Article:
(Reuters) - Here are details of foreigners held by kidnappers in Africa:
May 12, 2011 - Two engineers, Briton Chris McManus and Italian Franco Lamolinara, working for an Italian construction firm in Kebbi State, were kidnapped, near the borders with Niger and Benin. In March, British and Nigerian special forces staged a rescue attempt in the city of Sokoto, but the hostages were killed by the kidnappers.
January 26, 2012 - Gunmen kidnapped Edgar Fritz Raupach, a German working on a construction site in the city of Kano. He was killed in a rescue attempt on May 31.
February 28 - Pirates opened fire on the Breiz Clipper, a Dutch cargo ship, near Port Harcourt, kidnapping the ship’s master and an engineer.
May 28 - An Italian engineer working for Borini Prono Construction Company was kidnapped in the state of Kwara.
May 30, 2012 - A U.S. citizen was kidnapped in Benin. A security source said the man had travelled to the country to meet a group of people from Benin and neighbouring Nigeria.
April 2008 - Gunmen seized a Briton and a Kenyan working on a U.N.-funded project in Middle Juba, southern Somalia.
July 14, 2009 - Somali gunmen kidnapped two French security advisers in Mogadishu, one escaped in August 2009.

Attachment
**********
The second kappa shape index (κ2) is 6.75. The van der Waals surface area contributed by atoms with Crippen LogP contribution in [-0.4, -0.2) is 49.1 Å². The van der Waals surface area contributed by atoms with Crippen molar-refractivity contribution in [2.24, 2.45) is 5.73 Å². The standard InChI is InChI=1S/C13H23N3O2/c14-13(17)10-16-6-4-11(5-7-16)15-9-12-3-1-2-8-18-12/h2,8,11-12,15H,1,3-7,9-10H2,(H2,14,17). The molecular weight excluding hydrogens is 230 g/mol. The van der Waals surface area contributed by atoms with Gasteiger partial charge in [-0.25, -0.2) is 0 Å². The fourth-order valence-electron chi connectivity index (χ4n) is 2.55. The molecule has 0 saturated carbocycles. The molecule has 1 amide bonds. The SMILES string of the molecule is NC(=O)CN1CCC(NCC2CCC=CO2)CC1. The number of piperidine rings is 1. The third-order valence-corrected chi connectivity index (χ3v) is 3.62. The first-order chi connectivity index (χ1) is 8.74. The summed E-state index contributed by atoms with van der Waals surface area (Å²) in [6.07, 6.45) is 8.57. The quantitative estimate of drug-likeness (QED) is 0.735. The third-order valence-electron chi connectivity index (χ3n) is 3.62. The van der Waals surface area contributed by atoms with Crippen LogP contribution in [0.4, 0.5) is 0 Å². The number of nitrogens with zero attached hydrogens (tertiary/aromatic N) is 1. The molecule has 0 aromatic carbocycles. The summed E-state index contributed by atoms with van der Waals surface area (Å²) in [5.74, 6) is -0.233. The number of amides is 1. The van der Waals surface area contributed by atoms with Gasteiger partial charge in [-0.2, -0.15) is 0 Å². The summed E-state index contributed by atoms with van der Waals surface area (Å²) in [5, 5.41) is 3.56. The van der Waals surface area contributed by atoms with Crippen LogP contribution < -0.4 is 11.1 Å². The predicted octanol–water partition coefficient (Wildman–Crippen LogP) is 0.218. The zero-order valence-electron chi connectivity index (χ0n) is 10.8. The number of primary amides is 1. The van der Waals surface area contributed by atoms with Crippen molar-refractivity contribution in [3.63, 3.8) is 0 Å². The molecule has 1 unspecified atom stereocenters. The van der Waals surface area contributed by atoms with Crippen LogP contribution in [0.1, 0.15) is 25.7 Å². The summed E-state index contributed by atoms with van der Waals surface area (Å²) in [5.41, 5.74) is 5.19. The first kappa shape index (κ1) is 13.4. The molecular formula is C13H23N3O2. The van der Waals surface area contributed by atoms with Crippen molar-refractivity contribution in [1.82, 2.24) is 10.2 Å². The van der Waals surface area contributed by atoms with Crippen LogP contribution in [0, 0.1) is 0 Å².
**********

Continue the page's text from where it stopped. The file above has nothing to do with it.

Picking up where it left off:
Pirates based on the coast of Somalia have preyed on shipping in the Indian Ocean despite the dozens of international warships trying to stop them. More than 1,000 sailors are believed to have been held hostage for ransom, sometimes for months. Many were tortured and some died in captivity, but most have been freed after shipowners paid their captors.
-- The nationalities of those kidnapped reflects the global nature of the shipping business - from Filipino to Chinese, Indian, Sri Lankan, Bangladeshi, Syrian, and European sailors.
-- According to the latest figures from SaveOurSeafarers there are 13 ships being held and 200 hostages.
October 13, 2011 - Two Spanish aid workers employed by Medecins Sans Frontieres (MSF) were kidnapped at Kenya’s Dadaab refugee camp near Somalia.
November 23, 2011 - Two Frenchmen, an engineer and a technician working for a local cement firm, were abducted from their hotel in Hombori in northern Mali.
November 25, 2011 - Gunmen seized three people and killed a fourth on a street in Timbuktu. Those kidnapped were from South Africa, the Netherlands and Sweden. Al Qaeda in the Islamic Maghreb (AQIM) claimed responsibility for the kidnappings.
October 23, 2011 - Two Spaniards and an Italian were abducted from a refugee camp near Tindouf in western Algeria. A ransom of 30 million euros is wanted by the kidnappers.
September 16, 2010 - Seven foreigners were kidnapped in Arlit, in Niger’s northern uranium mining zone. AQIM claimed responsibility and demanded a 90 million-euro ($130 million) ransom. Some of the foreigners, including five French nationals, were taken by their captors to Mali the next day.
February 25, 2011 - A Togolese, a Malagasy man and the French wife of one of the employees were freed.
Reporting by David Cutler, London Editorial Reference Unit